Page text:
Gender roles and relations affect both the drivers and experiences of health worker migration, yet policy responses rarely consider these gender dimensions. This lack of explicit attention from source country perspectives can lead to inadequate policy responses.
A Canadian-led research team partnered with co-investigators in the Philippines, South Africa, and India to examine the causes, consequences and policy responses to the international migration of health workers from these ‘source’ countries. Multiple-methods combined an initial documentary analysis, interviews and surveys with health workers and country-based stakeholders. We undertook an explicit gender-based analysis highlighting the gender-related influences and implications that emerged from the published literature and policy documents from the decade 2005 to 2015; in-depth interviews with 117 stakeholders; and surveys conducted with 3580 health workers.
The documentary analysis of health worker emigration from South Africa, India and the Philippines reveal that gender can mediate access to and participation in health worker training, employment, and ultimately migration. Our analysis of survey data from nurses, physicians and other health workers in South Africa, India and the Philippines and interviews with policy stakeholders, however, reveals a curious absence of how gender might mediate health worker migration. Stereotypical views were evident amongst stakeholders; for example, in South Africa female health workers were described as “preferred” for “innate” personal characteristics and cultural reasons, and in India men are directed away from nursing roles particularly because they are considered only for women. The finding that inadequate remuneration was as a key migration driver amongst survey respondents in India and the Philippines, where nurses predominated in our sample, was not necessarily linked to underlying gender-based pay inequity. The documentary data suggest that migration may improve social status of female nurses, but it may also expose them to deskilling, as a result of the intersecting racism and sexism experienced in destination countries. Regardless of these underlying influences in migration decision-making, gender is rarely considered either as an important contextual influence or analytic category in the policy responses.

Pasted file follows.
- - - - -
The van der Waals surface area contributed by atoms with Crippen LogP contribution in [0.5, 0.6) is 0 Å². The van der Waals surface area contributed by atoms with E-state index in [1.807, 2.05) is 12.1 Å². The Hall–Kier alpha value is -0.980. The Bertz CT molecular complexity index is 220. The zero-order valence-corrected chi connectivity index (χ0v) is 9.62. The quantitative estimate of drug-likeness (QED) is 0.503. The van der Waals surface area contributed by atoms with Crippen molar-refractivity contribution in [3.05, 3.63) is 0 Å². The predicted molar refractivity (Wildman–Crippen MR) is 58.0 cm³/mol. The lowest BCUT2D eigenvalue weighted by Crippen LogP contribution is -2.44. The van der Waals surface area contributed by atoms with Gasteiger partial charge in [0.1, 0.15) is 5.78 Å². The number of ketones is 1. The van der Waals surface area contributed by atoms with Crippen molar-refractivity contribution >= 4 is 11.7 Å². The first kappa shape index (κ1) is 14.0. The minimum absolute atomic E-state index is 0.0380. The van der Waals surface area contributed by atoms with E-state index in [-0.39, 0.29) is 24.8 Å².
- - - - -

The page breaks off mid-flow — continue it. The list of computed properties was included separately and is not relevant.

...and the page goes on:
An explicit gender-based analysis of health worker emigration, which may help to emphasize important equity considerations, could offer useful insights for the health and social policy responses adopted by source countries.